• Assess: Implement human rights due diligence.
  • Set Targets: Design targets based on human rights due diligence assessment.
  • Act: Learn how states and companies can prevent and address negative impacts on human rights by business.
  • Monitor: Set up continued human rights due diligence for monitoring purposes.
  • Disclose: Make publicly available human rights commitments and processes.

Impact Mappings

Last updated: 2021

The excel-based Impact Mappings are standalone versions of the research embedded in UNEP-FI’s Impact Analysis Tools, split into two parts.

First, the Sector Mappings show the strength of connection between economic activities (using ISIC classification) and positive and negative impacts (using UNEP-FI’s 22 Impact Areas). Second, the Needs Mappings track a selection of indicators at global and country level as a way to estimate the sustainable development needs in different geographies.

For organisations

Use this resource to:

  • Identify sustainability topics: Cross-check the organisations economic activities and geographic location against the Impact Mappings when identifying sustainability topics to measure.

For investors and financial institutions

Use this resource to:

  • Identify: Understand the impact areas and topics associated to different economic activities by consulting the Sector-Impact map; understand both positive and negative associations; identify key sectors for different impact areas and topics.
  • Assess: Review existing indicators and metrics for impact assessment by consulting the Indicator Library. Indicators and metrics from reporting standards and frameworks (GRI, SASB, CDP, TCFD), impact investor and development bank resources (IRIS+ and HIPSO), government taxonomies (EU Adaptation and Mitigation Taxonomies) and other sources have been collated to support indicator selection and interoperability between frameworks.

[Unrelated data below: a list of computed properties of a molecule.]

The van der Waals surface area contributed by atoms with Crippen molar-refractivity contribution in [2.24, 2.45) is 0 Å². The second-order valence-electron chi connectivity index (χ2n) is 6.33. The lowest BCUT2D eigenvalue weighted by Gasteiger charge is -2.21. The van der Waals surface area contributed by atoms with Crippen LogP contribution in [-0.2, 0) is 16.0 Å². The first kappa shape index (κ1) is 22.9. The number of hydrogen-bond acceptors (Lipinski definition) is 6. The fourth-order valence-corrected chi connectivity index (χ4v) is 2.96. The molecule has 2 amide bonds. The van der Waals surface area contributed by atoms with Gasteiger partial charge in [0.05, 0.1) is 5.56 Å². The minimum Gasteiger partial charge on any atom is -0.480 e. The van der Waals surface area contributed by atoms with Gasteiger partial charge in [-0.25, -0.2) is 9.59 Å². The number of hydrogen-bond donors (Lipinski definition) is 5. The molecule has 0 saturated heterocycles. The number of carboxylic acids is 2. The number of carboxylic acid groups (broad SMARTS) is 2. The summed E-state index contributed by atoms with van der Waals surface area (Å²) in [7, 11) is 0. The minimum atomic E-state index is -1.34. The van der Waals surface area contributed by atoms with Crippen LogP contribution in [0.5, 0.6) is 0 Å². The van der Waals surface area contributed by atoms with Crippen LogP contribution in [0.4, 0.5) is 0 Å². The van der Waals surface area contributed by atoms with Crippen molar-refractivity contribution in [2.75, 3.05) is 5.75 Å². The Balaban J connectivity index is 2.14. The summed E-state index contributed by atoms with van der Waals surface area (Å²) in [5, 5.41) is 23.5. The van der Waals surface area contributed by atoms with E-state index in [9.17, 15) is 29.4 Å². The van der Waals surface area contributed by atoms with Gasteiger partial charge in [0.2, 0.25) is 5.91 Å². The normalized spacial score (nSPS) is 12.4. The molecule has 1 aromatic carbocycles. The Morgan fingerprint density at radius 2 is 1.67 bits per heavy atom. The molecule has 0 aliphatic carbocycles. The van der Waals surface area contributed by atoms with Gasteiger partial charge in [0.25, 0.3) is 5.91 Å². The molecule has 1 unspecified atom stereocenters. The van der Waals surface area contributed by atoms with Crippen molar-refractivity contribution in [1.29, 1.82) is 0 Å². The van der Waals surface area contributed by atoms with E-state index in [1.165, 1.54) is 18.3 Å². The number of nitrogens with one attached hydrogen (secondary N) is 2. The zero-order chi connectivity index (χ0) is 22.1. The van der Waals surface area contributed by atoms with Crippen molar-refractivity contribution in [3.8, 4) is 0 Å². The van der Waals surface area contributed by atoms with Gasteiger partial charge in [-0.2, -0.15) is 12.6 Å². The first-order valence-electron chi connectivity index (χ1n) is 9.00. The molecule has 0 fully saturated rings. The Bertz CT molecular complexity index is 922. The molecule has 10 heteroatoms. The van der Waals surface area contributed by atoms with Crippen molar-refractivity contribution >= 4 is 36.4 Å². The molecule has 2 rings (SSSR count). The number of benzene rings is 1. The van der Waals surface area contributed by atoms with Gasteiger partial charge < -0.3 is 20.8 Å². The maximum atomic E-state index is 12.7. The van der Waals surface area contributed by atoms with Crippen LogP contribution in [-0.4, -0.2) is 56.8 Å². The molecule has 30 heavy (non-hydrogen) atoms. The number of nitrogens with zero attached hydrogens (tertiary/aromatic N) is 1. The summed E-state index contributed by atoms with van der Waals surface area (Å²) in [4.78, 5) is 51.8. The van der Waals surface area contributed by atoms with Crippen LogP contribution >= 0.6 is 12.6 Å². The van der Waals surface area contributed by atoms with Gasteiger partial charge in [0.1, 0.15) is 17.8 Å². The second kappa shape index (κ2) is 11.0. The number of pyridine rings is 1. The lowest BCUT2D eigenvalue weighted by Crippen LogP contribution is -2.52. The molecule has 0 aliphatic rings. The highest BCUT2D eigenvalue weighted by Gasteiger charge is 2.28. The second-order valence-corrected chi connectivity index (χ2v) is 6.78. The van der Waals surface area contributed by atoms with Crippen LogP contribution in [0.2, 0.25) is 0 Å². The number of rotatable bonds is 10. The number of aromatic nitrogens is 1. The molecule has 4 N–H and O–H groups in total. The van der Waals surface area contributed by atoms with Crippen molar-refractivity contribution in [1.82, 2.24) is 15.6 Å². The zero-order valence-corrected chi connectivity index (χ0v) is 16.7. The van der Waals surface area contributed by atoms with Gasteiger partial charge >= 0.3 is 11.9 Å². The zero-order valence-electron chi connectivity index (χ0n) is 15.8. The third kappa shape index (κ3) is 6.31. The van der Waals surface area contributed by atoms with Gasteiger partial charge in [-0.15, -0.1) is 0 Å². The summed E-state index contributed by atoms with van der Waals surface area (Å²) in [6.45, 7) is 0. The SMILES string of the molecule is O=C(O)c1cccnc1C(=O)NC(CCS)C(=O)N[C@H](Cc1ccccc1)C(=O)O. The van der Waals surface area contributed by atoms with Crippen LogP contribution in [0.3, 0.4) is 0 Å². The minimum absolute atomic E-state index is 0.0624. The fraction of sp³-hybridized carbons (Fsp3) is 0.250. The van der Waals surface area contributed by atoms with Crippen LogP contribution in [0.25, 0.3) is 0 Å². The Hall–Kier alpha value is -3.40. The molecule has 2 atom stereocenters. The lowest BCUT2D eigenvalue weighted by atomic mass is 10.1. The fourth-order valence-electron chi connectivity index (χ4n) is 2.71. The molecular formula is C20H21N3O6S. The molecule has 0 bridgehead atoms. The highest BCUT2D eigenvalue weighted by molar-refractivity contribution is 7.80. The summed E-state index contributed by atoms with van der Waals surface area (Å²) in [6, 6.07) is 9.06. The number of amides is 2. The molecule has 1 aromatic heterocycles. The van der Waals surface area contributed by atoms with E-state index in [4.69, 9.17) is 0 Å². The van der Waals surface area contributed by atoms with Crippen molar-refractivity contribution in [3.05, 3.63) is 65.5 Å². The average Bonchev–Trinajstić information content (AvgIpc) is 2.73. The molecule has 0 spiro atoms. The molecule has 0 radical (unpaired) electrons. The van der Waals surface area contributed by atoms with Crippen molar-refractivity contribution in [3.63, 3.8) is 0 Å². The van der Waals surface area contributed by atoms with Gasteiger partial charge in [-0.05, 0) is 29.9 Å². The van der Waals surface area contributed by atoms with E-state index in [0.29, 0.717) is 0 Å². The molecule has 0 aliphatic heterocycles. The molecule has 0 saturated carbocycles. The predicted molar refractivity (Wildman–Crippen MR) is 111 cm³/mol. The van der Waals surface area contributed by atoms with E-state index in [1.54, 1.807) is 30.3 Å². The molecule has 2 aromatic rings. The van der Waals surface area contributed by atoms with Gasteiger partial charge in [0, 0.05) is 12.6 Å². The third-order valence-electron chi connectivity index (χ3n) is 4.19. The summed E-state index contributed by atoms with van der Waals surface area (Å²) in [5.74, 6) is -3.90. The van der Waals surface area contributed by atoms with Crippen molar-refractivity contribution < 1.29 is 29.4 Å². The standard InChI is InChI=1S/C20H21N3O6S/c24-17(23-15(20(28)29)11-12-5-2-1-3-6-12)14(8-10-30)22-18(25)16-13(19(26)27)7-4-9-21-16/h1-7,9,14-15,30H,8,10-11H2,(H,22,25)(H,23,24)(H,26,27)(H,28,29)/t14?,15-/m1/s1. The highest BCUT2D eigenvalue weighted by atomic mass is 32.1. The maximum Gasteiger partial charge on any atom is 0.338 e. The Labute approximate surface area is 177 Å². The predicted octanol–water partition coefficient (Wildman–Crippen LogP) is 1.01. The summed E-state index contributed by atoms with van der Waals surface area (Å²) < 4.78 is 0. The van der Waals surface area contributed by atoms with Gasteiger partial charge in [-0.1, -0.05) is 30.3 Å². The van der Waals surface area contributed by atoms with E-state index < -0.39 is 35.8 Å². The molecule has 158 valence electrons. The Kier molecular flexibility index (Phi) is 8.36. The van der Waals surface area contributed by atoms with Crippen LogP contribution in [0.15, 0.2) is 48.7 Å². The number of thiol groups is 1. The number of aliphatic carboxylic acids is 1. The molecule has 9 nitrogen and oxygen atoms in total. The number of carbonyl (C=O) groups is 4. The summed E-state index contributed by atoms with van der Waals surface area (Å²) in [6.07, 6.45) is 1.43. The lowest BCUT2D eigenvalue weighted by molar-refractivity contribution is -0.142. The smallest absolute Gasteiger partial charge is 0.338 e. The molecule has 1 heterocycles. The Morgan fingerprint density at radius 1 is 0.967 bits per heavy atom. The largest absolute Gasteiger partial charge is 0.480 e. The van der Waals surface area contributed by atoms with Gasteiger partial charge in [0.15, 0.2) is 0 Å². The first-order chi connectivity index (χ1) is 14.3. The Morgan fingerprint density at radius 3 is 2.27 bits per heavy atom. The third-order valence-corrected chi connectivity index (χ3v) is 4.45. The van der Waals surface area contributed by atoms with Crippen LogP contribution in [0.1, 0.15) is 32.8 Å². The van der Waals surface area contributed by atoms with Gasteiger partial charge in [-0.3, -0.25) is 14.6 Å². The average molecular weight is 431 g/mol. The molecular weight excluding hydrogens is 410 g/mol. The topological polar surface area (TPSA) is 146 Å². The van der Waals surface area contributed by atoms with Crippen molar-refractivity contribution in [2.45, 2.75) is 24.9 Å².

Investing with SDG Outcomes: A Five-part Framework

Last updated: 2020

A high-level framework for any investors looking to shape real-world outcomes in line with the Sustainable Development Goals (SDGs).

Use this resource to:

  • Identify: Identify and understand the unintended outcomes of an investors’ investments and their own operations. This assessment involves identifying positive and negative real-world outcomes related to investees’ operations, products and services.
  • Act: Explore examples of how investors shape outcomes through investor actions including: investment decisions, stewardship of investees and engagement with policy makers and key stakeholders.
  • Set Targets: Move from identifying and understanding unintended outcomes towards taking intentional steps to shape outcomes. 

Investment Portfolio Impact Analysis Tool

Last updated: 2021

Tool to help investors holistically understand and manage the actual and potential impacts of their portfolios.

Use this resource to: